Mindfulness is the basis of most meditation and yoga practices, and essentially refers to the intentional, purposeful act of being present, without judgment, through a gentle, neutral sense of observation of what is happening in the now.
The idea is to develop your capacity to sit with what is coming up for you with curiosity and acceptance, without needing to hang onto it, feed it, or follow it down the rabbit hole into distress. It is not about “clearing your mind”, zoning out or blissfully dissociating, but about being more present to whatever comes. It is about noticing what shows up, acknowledging it from a different place inside you, then allowing it to take a backseat or float past as you redirect yourself back to an anchor in the now.
Quite often, we create our own suffering when we are so close to our thoughts, feelings, memories, ego, roles, and body sensations that we cannot distinguish between them and ourselves.
Mindfulness is about being more connected and anchored with Self as a way of being present to your internal experience, your surroundings, your pain, and others. It has been said that you have a body, thoughts and emotions, but that you are neither of these – that you are instead the Self, the consciousness, that can track and observe these things. It is about finding YOU in the midst of all the noise.
It can be done via yoga, t’ai chi, meditation, or simply as a way of being in your daily life, as you walk, drive, do the dishes, and so on. These can be done mindlessly, or be an opportunity for presence.
Are you a yoga or meditation drop-out?
If so, there is nothing wrong with you. There is a reason why yoga or meditation practices have been challenging for you, and it is not a sign of failure on your part. In fact, many people struggle with being present and being in their bodies, especially those who are facing anxiety or trauma.
Unfortunately, most yoga and meditation instructors are not trained in anxiety or trauma, or in therapy in general, and lack a deeper understanding of how mindfulness can sometimes do more harm than good without the proper safeguards in place. And sadly, many therapists are also not specialists in trauma or understand how mindfulness can be retriggering.
Slowing down can indeed be difficult, especially if you are someone who has learned through traumatic or overwhelming experiences to avoid being present, as a way of coping with high emotional arousal or pain. As a result of such experiences, you may find that yoga or meditation lead to either of the following outcomes:
- Triggering fight/flight energy: You find yourself becoming more aware of intense emotions, disturbing thoughts, painful memories or traumatic material, and leave meditation or yoga practice feeling overwhelmed, highly charged, triggered, and distressed, never to return or needing to vent to feel better. Any awareness of primal, self-protective urges might feel “unenlightened” and these might be further repressed, when in fact the body is seeking to release them.
- Triggering a freeze response: You find yourself coping with the experience by disconnecting or dissociating from your body by staying in your head, zoning out, or numbing sensations. This may feel scary if you have a need to feel in control of yourself, or it may even feel pleasurable to be split off from painful things (avoidance or “spiritual bypass”). If your core identity is coupled with a deep sense of shame, the concept of mindful self-compassion may also trigger a sense of collapse or disconnect.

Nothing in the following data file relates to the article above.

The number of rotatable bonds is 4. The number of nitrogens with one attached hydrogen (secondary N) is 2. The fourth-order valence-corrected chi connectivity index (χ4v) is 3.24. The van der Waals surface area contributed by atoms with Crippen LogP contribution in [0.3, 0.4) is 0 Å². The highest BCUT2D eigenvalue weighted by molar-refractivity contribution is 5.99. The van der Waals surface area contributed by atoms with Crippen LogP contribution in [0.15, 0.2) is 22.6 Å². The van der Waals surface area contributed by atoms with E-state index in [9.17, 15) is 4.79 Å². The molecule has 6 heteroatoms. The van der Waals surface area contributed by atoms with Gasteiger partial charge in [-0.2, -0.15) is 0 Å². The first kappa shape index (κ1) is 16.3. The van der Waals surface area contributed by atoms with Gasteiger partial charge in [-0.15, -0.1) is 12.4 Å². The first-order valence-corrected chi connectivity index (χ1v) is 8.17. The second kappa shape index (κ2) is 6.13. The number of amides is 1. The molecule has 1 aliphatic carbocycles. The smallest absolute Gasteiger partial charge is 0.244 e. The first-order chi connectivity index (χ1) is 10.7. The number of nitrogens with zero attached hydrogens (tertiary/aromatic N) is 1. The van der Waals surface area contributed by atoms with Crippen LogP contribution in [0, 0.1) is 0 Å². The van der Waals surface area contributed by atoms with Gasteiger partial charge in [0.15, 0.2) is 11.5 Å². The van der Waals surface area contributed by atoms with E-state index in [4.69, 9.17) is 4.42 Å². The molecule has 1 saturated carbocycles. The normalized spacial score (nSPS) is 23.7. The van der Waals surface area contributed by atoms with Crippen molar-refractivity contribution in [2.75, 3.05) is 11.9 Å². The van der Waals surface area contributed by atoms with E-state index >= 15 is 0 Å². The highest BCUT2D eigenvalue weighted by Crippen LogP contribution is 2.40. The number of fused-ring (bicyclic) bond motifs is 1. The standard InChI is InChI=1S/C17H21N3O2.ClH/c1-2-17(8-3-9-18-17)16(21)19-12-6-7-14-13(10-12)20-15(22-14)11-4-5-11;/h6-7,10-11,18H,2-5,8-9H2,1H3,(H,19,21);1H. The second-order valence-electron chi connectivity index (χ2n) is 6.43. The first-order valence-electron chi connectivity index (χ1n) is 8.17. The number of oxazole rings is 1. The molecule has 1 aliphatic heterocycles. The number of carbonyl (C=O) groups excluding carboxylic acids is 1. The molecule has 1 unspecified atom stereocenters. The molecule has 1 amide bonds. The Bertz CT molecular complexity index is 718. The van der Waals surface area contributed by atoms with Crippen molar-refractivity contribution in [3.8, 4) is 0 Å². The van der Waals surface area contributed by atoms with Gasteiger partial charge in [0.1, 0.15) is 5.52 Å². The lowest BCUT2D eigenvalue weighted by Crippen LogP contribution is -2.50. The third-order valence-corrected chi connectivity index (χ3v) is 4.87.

If you have not experienced trauma, but still find it difficult to slow down your mind, it can also be normal to feel discouraged or that you are “doing it wrong” at first, when you notice just how much noise there is inside.
The Refuge teaches the art of mindfulness in combination with the skills of grounding, containment, orienting (focusing on sensory information in the external environment instead of going inside your body) and titration (controlling how much distress you allow into your awareness, in small amounts until you settle and adapt), in order to gradually and safely build your capacity to remain present.
When you are able to observe our own internal and external experience from your centre, this place of neutral witness, with the right coping skills in place, you can come back to Self. There is then more space between you and what is causing you distress, space in which to have a different experience of the now, in which different possibilities may emerge.
The Refuge draws on Somatic Experiencing™ for its use of trauma-informed practices to explain and enhance the practice of mindfulness, and teaches mindfulness in a style that is accessible to people of different faith or secular backgrounds, with the recognition that contemplative practices exist in most traditions. The Refuge is inspired by the styles of Dr. Jon Kabat-Zinn, Thich Nhat Hanh, Eckhart Tolle, Dr. Ron Siegel, Dr. Daniel Siegel, Dr. Roberto Assagioli and Jack Kornfield. The Refuge also draws on nature-based mindfulness as a way to tap into the power of the natural world to help cultivate presence.